Editor's note: This is the second in a three-part series of posts by Joseph Paulini, a businessman and entrepreneur based in northern Virginia who recently co-led a Business as Mission trip to the Philippines, where Five Talents is seeking to deepen its work with proven micro-entrepreneurs. Click here to read part one.
We left Manila early one morning to head to the mountain provinces. As you drive out of Manila, your mind and heart is assaulted by the shocking levels of poverty you see.
Some of the poor are lucky enough to live in a permanent structure, while the poorest live in makeshift shacks made of a patchwork of rusted corrugated steel sheets, woven bamboo, scraps of wood and even cardboard. The floors are dirt and there is no running water or a place to relieve yourself. The conditions are filthy and desperate. The children are unschooled, poorly clothed and we are told that some don't even know the words for simple items like chair, table, window, door... because none exist in their world.
Sometimes there is a platform to sit or lie on. There are no books or toys in sight.
It's hard to look at and heartbreaking when you do.
When one wonders what could ever make someone travel halfway around the world to witness scenes like this, I guess the answer is somewhat complicated. First of all, you are generally starting with a heart that wants to help. You realize that you have a talent and that you would be doing something that is not about you. You also realize that you are putting yourself in a destitute environment that can be difficult to experience first-hand. But once you decide you can deal with the good and bad, the question is what can you do?
Participate in the Business as Mission (BAM) program. It is about taking a skill you have (accounting, management, production, marketing) and sharing that skill within a prepared curriculum. It's you as a person giving back in a place where your skills are hungered for. You can make an impact. Maybe only one person sparks to what you are sharing, but what a feeling when you see one of the training participants have an "ah ha!" moment.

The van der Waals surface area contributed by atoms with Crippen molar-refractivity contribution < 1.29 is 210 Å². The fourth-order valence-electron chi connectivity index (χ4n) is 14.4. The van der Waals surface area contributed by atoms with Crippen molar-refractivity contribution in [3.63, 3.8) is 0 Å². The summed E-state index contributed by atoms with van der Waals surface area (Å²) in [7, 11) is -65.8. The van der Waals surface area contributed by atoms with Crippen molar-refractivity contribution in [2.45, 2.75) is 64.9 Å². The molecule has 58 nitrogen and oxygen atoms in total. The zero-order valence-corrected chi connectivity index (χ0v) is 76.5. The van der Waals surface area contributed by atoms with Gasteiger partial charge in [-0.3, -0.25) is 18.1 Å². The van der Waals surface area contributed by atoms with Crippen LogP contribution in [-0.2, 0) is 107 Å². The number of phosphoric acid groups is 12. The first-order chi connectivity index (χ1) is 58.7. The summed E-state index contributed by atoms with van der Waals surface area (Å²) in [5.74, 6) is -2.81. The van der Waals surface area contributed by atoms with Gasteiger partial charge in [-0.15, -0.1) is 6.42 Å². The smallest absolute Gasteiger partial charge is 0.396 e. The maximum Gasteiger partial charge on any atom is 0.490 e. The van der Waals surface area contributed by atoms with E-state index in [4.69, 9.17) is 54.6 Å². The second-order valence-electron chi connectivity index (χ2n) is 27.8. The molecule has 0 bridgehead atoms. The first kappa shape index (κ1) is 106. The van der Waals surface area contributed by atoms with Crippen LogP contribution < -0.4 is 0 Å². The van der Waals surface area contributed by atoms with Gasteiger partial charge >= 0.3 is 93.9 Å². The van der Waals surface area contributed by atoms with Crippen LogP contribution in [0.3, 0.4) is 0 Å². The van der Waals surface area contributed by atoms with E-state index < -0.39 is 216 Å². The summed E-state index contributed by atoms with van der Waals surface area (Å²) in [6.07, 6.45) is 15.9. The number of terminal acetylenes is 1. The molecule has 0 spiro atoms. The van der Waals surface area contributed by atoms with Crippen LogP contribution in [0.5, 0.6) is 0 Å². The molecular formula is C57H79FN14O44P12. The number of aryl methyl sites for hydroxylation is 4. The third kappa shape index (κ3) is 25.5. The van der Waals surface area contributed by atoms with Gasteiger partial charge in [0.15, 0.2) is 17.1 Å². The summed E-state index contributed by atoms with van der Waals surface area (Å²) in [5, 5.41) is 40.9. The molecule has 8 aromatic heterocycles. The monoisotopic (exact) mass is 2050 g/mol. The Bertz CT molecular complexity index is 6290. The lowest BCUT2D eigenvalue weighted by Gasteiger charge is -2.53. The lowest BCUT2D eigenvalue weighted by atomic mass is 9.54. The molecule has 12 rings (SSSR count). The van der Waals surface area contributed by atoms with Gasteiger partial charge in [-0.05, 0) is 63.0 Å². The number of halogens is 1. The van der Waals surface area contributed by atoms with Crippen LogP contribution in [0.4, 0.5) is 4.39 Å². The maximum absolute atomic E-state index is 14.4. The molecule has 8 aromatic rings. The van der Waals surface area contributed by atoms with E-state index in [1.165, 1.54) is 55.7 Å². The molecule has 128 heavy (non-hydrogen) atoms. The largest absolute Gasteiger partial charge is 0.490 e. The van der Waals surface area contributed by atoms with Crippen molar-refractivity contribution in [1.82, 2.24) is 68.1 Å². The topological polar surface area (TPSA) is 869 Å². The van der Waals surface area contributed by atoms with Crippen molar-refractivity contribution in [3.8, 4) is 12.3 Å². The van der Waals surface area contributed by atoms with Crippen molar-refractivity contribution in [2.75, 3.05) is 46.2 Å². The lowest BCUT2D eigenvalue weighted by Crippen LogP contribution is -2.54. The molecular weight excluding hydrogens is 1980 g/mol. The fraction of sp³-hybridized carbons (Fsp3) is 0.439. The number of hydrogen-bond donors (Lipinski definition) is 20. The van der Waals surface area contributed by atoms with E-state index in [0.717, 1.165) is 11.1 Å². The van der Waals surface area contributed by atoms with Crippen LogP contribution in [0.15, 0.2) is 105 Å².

But the dirty little secret is that you get so much more out of this than you give. My experience has been that everyone you meet thanks you profusely for coming and being with them. It's amusing the looks you get when you say, "No, I have to thank you."
In the end, it's really a win-win.
What was truly a win for everyone on our most recent trip was getting to review the results of some of the original funding from my 2002 trip. The first area we looked at was the Igarot Village, a tribal cluster of families that migrated to Manila from the Mountain Provinces.
When Five Talents CEO Craig Cole and I first visited this village, it was a typical community in that it was poorly constructed, lacked cleanliness and had little in the way of opportunity. It was there that a small fellowship of women received their first loans to buy knitting machines that they operated outside their homes while chatting throughout the day together.
When I returned in 2005 with Jeff Johnson (George Mason University '73), the transformation was apparent. More people in the community had taken advantage of the loan program, and everywhere you walked, ladies were busy knitting hats, sweaters and other garments. Many were on their third and fourth loan cycles. By saving and borrowing, they were increasing the amount of raw materials they could purchase for production.
The environment was changing too. Some of the cinderblock homes had been finished and enhanced. Families were able to send their children to school and give more to the church, which had transitioned from a mission station to a full-fledged parish by then.
By our third visit in 2012, the change was truly amazing. A community center has been built next to the church in partnership with Five Talents' partner Center for Community Transformation (CCT). The homes boasted some architectural improvement, the streets were clean and the people seemed excited about their future prospects. Even more wonderful was the complaint we heard: They had grown beyond micro-credit size loans and were being stifled in their lack of ability to purchase the raw materials they needed at the discounts larger orders afforded them.
Imagine, the fledging businesses we saw created on $100, now in need of up to $1250 in loans to fund their raw materials!
Isn't this remarkable? In 2002 a fledgling Christ-centered micro-enterprise initiative, based in the Church of the Holy Comforter in Vienna, VA, funded 7 women entrepreneurs 7,000 miles away in a poor tribal community in metro Manila. The ladies bought knitting machines and yarn and began building small enterprises.
A community has since been transformed and a church mission station has become a full-fledged parish sustained fully by the community.
A group of women became united and bonded through the church and their fellowship. They improved their community, sent their kids to school and have built a community center and a pre-school.
Not a bad outcome from a few $100 loans -- it's the parable of the Five Talents brought to life.
Photo courtesy of Joseph Paulini